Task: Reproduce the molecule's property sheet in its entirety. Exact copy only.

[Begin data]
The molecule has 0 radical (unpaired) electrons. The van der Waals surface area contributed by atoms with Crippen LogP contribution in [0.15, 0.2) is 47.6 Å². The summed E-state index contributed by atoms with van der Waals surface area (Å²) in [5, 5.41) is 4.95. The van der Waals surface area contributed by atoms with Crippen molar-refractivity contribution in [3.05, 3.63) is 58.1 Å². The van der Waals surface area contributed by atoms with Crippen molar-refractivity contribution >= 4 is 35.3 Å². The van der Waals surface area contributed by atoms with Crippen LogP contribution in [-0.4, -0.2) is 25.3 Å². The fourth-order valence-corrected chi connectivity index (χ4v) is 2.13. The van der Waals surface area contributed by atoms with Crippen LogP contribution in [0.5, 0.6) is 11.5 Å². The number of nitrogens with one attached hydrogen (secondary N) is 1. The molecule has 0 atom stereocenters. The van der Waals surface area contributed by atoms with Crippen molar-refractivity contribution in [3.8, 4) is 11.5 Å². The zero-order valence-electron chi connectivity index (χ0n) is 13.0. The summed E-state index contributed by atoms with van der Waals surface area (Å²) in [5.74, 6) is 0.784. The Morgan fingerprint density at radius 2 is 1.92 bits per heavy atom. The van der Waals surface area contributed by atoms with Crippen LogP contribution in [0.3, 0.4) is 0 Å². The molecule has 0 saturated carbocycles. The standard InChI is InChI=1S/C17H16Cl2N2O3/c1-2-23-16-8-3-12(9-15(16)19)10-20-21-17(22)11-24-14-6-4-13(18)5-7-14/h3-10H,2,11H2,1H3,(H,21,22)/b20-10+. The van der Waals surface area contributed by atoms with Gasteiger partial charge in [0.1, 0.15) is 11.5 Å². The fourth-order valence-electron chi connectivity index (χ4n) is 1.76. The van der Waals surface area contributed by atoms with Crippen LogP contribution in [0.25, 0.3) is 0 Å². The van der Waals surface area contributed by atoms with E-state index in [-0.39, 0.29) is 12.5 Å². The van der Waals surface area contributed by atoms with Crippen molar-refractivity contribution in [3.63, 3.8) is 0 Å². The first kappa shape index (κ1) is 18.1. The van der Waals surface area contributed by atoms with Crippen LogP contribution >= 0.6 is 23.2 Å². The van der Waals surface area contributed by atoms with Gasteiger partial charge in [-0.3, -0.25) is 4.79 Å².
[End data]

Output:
The molecule has 0 radical (unpaired) electrons. The van der Waals surface area contributed by atoms with Crippen LogP contribution in [0.15, 0.2) is 47.6 Å². The summed E-state index contributed by atoms with van der Waals surface area (Å²) in [5, 5.41) is 4.95. The van der Waals surface area contributed by atoms with Crippen molar-refractivity contribution in [3.05, 3.63) is 58.1 Å². The van der Waals surface area contributed by atoms with Crippen molar-refractivity contribution >= 4 is 35.3 Å². The van der Waals surface area contributed by atoms with Crippen LogP contribution in [-0.4, -0.2) is 25.3 Å². The fourth-order valence-corrected chi connectivity index (χ4v) is 2.13. The van der Waals surface area contributed by atoms with Crippen LogP contribution in [0.5, 0.6) is 11.5 Å². The number of nitrogens with one attached hydrogen (secondary N) is 1. The molecule has 0 atom stereocenters. The van der Waals surface area contributed by atoms with Crippen molar-refractivity contribution in [3.8, 4) is 11.5 Å². The zero-order valence-electron chi connectivity index (χ0n) is 13.0. The summed E-state index contributed by atoms with van der Waals surface area (Å²) in [5.74, 6) is 0.784. The Morgan fingerprint density at radius 2 is 1.92 bits per heavy atom. The van der Waals surface area contributed by atoms with Crippen LogP contribution in [0.3, 0.4) is 0 Å². The molecule has 0 saturated carbocycles. The standard InChI is InChI=1S/C17H16Cl2N2O3/c1-2-23-16-8-3-12(9-15(16)19)10-20-21-17(22)11-24-14-6-4-13(18)5-7-14/h3-10H,2,11H2,1H3,(H,21,22)/b20-10+. The van der Waals surface area contributed by atoms with Gasteiger partial charge in [0.1, 0.15) is 11.5 Å². The fourth-order valence-electron chi connectivity index (χ4n) is 1.76. The van der Waals surface area contributed by atoms with Crippen LogP contribution in [0.25, 0.3) is 0 Å². The van der Waals surface area contributed by atoms with E-state index in [-0.39, 0.29) is 12.5 Å². The van der Waals surface area contributed by atoms with Crippen molar-refractivity contribution in [3.63, 3.8) is 0 Å². The first kappa shape index (κ1) is 18.1. The van der Waals surface area contributed by atoms with Crippen LogP contribution >= 0.6 is 23.2 Å². The van der Waals surface area contributed by atoms with Gasteiger partial charge in [-0.3, -0.25) is 4.79 Å².